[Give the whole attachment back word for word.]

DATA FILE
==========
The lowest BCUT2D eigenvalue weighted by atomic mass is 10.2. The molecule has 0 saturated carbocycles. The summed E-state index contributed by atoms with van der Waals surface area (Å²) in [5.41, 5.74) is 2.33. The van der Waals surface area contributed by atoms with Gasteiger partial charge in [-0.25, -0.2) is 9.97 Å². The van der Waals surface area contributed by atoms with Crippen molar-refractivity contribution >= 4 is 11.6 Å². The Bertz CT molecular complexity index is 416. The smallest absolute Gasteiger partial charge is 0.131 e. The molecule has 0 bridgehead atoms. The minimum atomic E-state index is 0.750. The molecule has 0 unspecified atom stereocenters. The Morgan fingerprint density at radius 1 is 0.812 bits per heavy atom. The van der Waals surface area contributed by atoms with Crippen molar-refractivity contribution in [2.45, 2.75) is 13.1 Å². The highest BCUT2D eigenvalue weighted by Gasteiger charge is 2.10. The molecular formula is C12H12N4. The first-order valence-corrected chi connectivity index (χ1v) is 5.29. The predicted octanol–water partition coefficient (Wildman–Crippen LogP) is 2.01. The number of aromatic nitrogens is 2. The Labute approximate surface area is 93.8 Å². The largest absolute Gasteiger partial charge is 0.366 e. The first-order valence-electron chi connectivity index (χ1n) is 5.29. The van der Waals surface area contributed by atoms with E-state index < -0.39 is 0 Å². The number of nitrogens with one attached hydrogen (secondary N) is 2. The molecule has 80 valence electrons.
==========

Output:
The lowest BCUT2D eigenvalue weighted by atomic mass is 10.2. The molecule has 0 saturated carbocycles. The summed E-state index contributed by atoms with van der Waals surface area (Å²) in [5.41, 5.74) is 2.33. The van der Waals surface area contributed by atoms with Gasteiger partial charge in [-0.25, -0.2) is 9.97 Å². The van der Waals surface area contributed by atoms with Crippen molar-refractivity contribution >= 4 is 11.6 Å². The Bertz CT molecular complexity index is 416. The smallest absolute Gasteiger partial charge is 0.131 e. The molecule has 0 bridgehead atoms. The minimum atomic E-state index is 0.750. The molecule has 0 unspecified atom stereocenters. The Morgan fingerprint density at radius 1 is 0.812 bits per heavy atom. The van der Waals surface area contributed by atoms with Crippen molar-refractivity contribution in [2.45, 2.75) is 13.1 Å². The highest BCUT2D eigenvalue weighted by Gasteiger charge is 2.10. The molecular formula is C12H12N4. The first-order valence-corrected chi connectivity index (χ1v) is 5.29. The predicted octanol–water partition coefficient (Wildman–Crippen LogP) is 2.01. The number of aromatic nitrogens is 2. The Labute approximate surface area is 93.8 Å². The largest absolute Gasteiger partial charge is 0.366 e. The first-order valence-electron chi connectivity index (χ1n) is 5.29. The van der Waals surface area contributed by atoms with E-state index < -0.39 is 0 Å². The number of nitrogens with one attached hydrogen (secondary N) is 2. The molecule has 80 valence electrons.